What does it mean, “do not cast your pearls before swine”?

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Don’t cast your pearls before swine

The command “do not cast your pearls before swine” is found in the sermon on the Mount.  Jesus said, “Do not give what is holy to the dogs; nor cast your pearls before swine, lest they trample them under their feet, and turn and tear you in pieces” (Matthew 7:6). The word “holy” is a reference to offerings or sacrifices brought to the Temple and consecrated to sacred use. The Mishnah says, “We are not allowed to redeem dedicated [animals] in order to give them to the dogs to eat” (Temurah 6. 5, Soncino ed., p. 224; cf. Talmud Behoroth 15a, Soncino ed., p. 105).

In His sermon on the Mount, Christ moved from minor or imaginary wrongs in the life and character of others to the Christian’s attitude toward those who are obviously and fully in the wrong and have no wish to get away from sin. Jesus resembled those to dogs which were ceremonially unclean animals, and were disdained (Job 30:1).

About a dog uncleanness, Solomon wrote, “As a dog returns to its vomit, so a fool repeats his folly” (Proverbs 26:11). Peter quoted the same passage when he said, “A dog returns to his own vomit,” and, “a sow, having washed, to her wallowing in the mire” (2 Peter 2:22).  Both Solomon and Peter illustrated the vile and foolish conduct of those who, having left the moral filth of the world, return to revel in it once more.

Don’t waste time and energy

By the phrase, “do not cast your pearls before swine,” Jesus meant that the gospel worker is not to waste time upon those who make the gospel only a matter of contention and ridicule. Christians are to spread the good news of the Bible to the whole word (Matthew 28:19) but, when it becomes clear that the gospel is rejected, they are to refrain.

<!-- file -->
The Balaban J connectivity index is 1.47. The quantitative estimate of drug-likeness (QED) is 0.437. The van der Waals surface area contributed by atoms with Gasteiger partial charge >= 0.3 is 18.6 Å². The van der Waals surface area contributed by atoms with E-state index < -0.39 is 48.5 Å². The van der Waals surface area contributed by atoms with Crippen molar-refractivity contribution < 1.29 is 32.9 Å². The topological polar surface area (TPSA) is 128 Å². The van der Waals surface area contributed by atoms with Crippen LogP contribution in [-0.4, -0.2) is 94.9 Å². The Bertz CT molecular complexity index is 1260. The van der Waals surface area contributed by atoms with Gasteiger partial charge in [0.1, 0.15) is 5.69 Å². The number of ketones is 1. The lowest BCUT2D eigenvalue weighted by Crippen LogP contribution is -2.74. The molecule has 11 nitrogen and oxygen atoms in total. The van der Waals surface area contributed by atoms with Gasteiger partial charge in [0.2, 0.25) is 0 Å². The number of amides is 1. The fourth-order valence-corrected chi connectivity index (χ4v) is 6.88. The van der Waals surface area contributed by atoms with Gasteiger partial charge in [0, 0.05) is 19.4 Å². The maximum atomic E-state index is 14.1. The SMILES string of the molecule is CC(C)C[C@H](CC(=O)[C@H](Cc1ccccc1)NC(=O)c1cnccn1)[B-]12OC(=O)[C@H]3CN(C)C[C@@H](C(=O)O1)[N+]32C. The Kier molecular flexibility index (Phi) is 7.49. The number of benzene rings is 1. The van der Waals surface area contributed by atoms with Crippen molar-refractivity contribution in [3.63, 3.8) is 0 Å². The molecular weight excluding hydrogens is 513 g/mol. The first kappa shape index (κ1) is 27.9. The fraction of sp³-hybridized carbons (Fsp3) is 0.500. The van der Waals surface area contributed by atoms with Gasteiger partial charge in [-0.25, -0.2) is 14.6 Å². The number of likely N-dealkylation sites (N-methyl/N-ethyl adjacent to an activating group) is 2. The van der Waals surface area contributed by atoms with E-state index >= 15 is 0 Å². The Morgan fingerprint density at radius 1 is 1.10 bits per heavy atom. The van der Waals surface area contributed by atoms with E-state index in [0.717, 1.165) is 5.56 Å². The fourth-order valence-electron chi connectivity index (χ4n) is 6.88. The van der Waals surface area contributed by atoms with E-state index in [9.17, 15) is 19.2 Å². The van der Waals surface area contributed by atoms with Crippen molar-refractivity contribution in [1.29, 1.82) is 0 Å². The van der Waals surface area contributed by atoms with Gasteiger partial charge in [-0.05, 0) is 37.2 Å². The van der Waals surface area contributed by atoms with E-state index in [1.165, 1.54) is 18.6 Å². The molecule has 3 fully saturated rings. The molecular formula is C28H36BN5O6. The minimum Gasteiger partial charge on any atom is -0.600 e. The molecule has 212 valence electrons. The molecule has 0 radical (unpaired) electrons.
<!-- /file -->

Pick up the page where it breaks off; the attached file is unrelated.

And the Holy Spirit will help Christians identify these unholy individuals. “But he who is spiritual judges all things, yet he himself is rightly judged by no one. For “who has known the mind of the Lord that he may instruct Him?” But we have the mind of Christ” (1 Corinthians 2:15–16).

Jesus taught, “If anyone will not welcome you or listen to your words, shake the dust off your feet when you leave that home or town” (Matthew 10:14). Where Christ’s followers are faced with unfriendly reception they are not to waste time, but hasten on to find those who would receive the word of God gladly. This act of departure from a home or a town is intended to be, not an act of discourtesy, but a holy protest. By shaking the dust from their feet, the disciples are simply saying to the people, you must accept responsibility for your negative decision (Galatians 6:7,8; Proverbs 22:8; Hosea 8:7).

In His service,

BibleAsk Team

 

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